The NZPFU made a submission in the January consultation process on key matters regarding the scope and functions and critical issues including as procedural fairness, natural justice and confidentiality of information.  FENZ claims it’s decision document is a reflection of the feedback received by that process.  Those decisions do not align with the NZPFU submission and considering we represent the vast majority of all FENZ employees our views should have had priority.  The impact and consequence of poor complaints process is massive for employees and their right to a fair and reasonable workplace with security of employment.  

Our key submissions included:

  1. The BCO cannot set standards as such standards form part of the employment relationship and impact on the security of employment.  Any such standards must be agreed including how they will be applied with the NZPFU as the representative of our members.

  2. While the process and standards of procedural fairness can be the same, the reality is that complaints against an employee are very different to complaints against a non-employee due to the significant differences in possible consequences.

  3. The creep into language of “unwanted behaviour” is not accepted.  The consequences of allegations and investigations into an employee’s conduct must meet a threshold that is higher than “unwanted”.  Unwanted is a very broad term completely subjective to the complainant and the spectrum of “unwanted” to each individual can be non-exhaustive. It can be very low level and based on personal preferences rather than a breach of an accepted standard or level of conduct and behaviour. Depending on the individuals and circumstances “unwanted” may not reach any standard or definition of bullying, harassment or victimisation.  It can also be used as a form of institutional bullying or harassment by making complaints which in any other circumstances would not be dealt with in that way.  Even if the BCO had a sound triage process (which is absent in the current proposal) it still in some way formalises a complaint has been made and therefore a record is made.  Even if the complaint is without merit or malicious, some damage to the person wrongfully complained about and their reputation may be tarnished or in the least they have unnecessarily been brought to the attention of the BCO in that context.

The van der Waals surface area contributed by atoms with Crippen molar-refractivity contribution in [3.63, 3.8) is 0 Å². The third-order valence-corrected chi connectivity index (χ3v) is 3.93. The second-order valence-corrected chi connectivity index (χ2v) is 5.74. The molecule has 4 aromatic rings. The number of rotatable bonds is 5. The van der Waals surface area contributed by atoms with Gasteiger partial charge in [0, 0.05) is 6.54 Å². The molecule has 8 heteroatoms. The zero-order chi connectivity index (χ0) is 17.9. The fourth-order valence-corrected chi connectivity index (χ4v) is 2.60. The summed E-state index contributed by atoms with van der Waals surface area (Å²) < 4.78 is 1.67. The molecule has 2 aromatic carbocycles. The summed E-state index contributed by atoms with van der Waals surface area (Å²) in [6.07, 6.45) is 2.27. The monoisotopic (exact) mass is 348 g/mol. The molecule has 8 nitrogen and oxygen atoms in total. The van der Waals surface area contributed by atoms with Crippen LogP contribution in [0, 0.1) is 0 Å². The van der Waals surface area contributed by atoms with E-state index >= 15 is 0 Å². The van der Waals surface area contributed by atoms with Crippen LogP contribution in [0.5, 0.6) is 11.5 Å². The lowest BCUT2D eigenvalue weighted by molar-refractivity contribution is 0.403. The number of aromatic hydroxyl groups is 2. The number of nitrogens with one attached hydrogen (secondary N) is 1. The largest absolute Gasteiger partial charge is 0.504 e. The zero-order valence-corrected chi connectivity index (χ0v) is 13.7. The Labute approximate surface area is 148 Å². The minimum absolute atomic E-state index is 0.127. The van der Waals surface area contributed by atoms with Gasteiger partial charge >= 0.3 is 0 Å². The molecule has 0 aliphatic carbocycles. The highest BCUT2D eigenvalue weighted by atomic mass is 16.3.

4. The proposal refers to the need to have a “trusted” process.  Trust is earned and cannot be imposed. It takes time to trust a process.  The serious flaws in the proposed process if implemented will impact on any ability for the process to be ever trusted.

  5. The proposal document lacks detail and fails to provide an actual process.  The scope and functions are not clear as we have not been provided with coherent map of the receipt of the complaint process from receipt to resolution including who receives the complaint, makes the decisions on who will investigate or be the decision-maker etc and the steps involved. 

  6. The process outlined in the consultation proposal does not meet the standards of procedural fairness:
  • One of the most basic standards of procedural fairness is transparency and consistency of the process.  This proposal is not clear on the actual process, who will make decisions on what to do with the complaint (triage), where the complaint goes, how the decision-maker is determined, who is investigator (or the process for determining the need for an external investigator). 
  • The flow from BCO, HR, and Region/District/Workplace Management is not explained.
  • The protection of information and privacy is not even considered by the proposal. The structure is cumbersome and many hands may touch the complaint from receipt through to investigation and resolution in this proposal.  The proposal is silent as to who will see the complaint, who will deal with the complaint, who is the decision-maker, how is the complainant’s and the person accused rights and information protected? Without clear and transparent process with named positions there is no accountability or responsibility for ensuring the fair process is adhered to.
  • It is a basic principal of natural justice that the person accused has access to all information being considered including the name of the complainant and the complaint. There is nothing in the process to ensure that is included with protections to protect unnecessary dissemination of information.
  • It is a basic principal of natural justice that the person accused has the right to respond in the presence of the decision-maker. 

In unity,
Wattie Watson
National Secretary